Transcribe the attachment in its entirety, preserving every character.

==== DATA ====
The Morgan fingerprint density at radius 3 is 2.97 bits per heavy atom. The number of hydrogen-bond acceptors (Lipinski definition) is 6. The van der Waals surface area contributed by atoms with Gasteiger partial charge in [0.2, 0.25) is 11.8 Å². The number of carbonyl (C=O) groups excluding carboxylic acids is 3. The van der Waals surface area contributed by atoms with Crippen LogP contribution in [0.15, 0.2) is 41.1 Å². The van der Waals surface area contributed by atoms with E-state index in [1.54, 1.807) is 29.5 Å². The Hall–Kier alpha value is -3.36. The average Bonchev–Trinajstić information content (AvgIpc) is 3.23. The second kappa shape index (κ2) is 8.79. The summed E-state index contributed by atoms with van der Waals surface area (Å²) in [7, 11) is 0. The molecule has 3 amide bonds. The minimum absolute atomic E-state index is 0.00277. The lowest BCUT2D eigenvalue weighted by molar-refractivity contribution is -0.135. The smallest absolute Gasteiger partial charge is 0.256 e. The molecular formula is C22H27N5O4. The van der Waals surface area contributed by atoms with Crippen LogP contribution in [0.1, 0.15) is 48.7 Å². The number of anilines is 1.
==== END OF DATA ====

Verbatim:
The Morgan fingerprint density at radius 3 is 2.97 bits per heavy atom. The number of hydrogen-bond acceptors (Lipinski definition) is 6. The van der Waals surface area contributed by atoms with Gasteiger partial charge in [0.2, 0.25) is 11.8 Å². The number of carbonyl (C=O) groups excluding carboxylic acids is 3. The van der Waals surface area contributed by atoms with Crippen LogP contribution in [0.15, 0.2) is 41.1 Å². The van der Waals surface area contributed by atoms with E-state index in [1.54, 1.807) is 29.5 Å². The Hall–Kier alpha value is -3.36. The average Bonchev–Trinajstić information content (AvgIpc) is 3.23. The second kappa shape index (κ2) is 8.79. The summed E-state index contributed by atoms with van der Waals surface area (Å²) in [7, 11) is 0. The molecule has 3 amide bonds. The minimum absolute atomic E-state index is 0.00277. The lowest BCUT2D eigenvalue weighted by molar-refractivity contribution is -0.135. The smallest absolute Gasteiger partial charge is 0.256 e. The molecular formula is C22H27N5O4. The van der Waals surface area contributed by atoms with Crippen LogP contribution in [0.1, 0.15) is 48.7 Å². The number of anilines is 1.